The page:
# I will take an experimental approach to change and be willing to make mistakes.

The development of professional standards like RAD or AACR2 encourage a culture of perfection, but I'm fine to leave that behind. I would like to see archives embrace a culture of pilot projects - including allowing staff time to think about new approaches.

# I will not wait until something is perfect before I release it, and I’ll modify it based on user feedback.

This has the vital benefit of bending and reshaping services to meet user needs.

# I will be willing to go where users are, both online and in physical spaces, to practice my profession.

Archivists really need to hear this. But let's be thoughtful too. Does it make sense to establish a presence in the World of Warcraft game? I know that a group of scientists recently held a research meeting in that environment (here's the amusing titled Science article: Slaying Monsters for Science). What about social networking websites like Facebook or MySpace?

# I will create open Web sites that allow users to join with archivists to contribute content in order to enhance their learning experience and provide assistance to their peers.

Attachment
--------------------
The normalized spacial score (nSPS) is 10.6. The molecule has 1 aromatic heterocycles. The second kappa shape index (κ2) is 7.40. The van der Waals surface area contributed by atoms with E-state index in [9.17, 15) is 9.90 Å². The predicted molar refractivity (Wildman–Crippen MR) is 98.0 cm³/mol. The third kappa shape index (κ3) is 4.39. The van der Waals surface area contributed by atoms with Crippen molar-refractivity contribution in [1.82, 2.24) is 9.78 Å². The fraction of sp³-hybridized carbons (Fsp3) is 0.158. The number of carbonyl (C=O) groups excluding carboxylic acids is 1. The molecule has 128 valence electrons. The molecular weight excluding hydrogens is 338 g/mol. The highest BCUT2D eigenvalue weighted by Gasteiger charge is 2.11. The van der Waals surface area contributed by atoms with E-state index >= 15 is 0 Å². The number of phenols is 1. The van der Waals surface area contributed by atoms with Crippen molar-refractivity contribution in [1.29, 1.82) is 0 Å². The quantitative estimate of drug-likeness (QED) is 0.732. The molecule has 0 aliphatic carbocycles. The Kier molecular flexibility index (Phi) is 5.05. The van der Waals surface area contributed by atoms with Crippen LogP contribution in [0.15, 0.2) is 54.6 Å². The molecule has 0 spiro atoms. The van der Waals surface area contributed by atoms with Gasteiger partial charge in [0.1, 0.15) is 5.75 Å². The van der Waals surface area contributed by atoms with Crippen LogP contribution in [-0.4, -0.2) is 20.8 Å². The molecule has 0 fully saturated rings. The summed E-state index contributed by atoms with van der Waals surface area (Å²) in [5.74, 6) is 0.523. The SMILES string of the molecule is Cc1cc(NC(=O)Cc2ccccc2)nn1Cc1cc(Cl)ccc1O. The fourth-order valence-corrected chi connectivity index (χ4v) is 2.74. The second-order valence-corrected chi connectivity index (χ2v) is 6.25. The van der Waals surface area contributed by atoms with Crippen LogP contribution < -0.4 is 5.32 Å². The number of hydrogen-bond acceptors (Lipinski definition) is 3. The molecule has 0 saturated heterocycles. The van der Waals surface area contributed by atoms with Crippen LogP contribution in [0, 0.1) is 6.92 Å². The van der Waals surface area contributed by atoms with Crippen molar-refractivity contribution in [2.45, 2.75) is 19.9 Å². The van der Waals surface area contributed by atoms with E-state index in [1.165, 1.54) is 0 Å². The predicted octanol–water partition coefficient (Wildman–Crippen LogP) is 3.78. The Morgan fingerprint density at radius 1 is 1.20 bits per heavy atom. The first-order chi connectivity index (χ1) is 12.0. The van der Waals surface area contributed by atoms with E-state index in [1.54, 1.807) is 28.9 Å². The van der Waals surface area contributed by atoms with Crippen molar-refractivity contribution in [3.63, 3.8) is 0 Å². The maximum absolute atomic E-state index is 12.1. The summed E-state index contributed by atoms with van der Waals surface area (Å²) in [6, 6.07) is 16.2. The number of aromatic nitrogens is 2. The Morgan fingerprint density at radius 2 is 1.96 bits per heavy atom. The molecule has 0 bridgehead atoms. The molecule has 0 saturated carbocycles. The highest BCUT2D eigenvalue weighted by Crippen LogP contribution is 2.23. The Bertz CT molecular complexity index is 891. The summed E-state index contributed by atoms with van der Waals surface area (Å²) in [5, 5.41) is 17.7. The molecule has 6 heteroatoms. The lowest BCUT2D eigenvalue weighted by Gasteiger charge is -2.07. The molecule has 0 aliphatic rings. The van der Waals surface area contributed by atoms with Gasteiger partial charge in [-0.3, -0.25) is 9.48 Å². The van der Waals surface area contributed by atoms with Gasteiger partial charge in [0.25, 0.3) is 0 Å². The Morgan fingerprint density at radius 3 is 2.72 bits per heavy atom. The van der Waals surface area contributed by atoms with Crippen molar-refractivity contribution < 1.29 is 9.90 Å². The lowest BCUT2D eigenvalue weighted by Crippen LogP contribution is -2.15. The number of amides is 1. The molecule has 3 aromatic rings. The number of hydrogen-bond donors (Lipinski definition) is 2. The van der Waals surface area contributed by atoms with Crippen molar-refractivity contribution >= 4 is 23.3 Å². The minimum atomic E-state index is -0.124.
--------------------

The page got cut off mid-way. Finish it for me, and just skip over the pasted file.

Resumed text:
I want this badly but whenever I've mentioned to people, there seems to be quite a bit of resistance. From those conversations, I think there is a technical solution that addresses everybody's concerns. Make user generated content modular (i.e. you can use it or toggle it off); that way, users who want to use the official, "plain" finding aids or database can still have that

# I will lobby for an open catalog that provides personalized, interactive features that users expect in online information environments.

This strikes me as interesting idea but I think it would be difficult to design. Perhaps archives could ask for help?

# I will encourage professional blogging in my archives.

Yes, yes, and yes. Blogging should remain optional, of course (can you imagine mandatory blogging? Ugh!). The key to this point is only partly about the technology. The best blogs have a real persona powering them and that sense of connection is a great deal of the reason that keeps me coming back to blogs. I can't think of any Canadian institutions where professionals directly blog about their institutions, but last week I read about a senior person blogging at the Federal Reserve (aka the US Central Bank, more or less) in the United States. If that kind of organization has/allows professional blogging, then information organizations should at lest be open (if not outright encouraging) of the notion.

Library and Archives Canada's new survey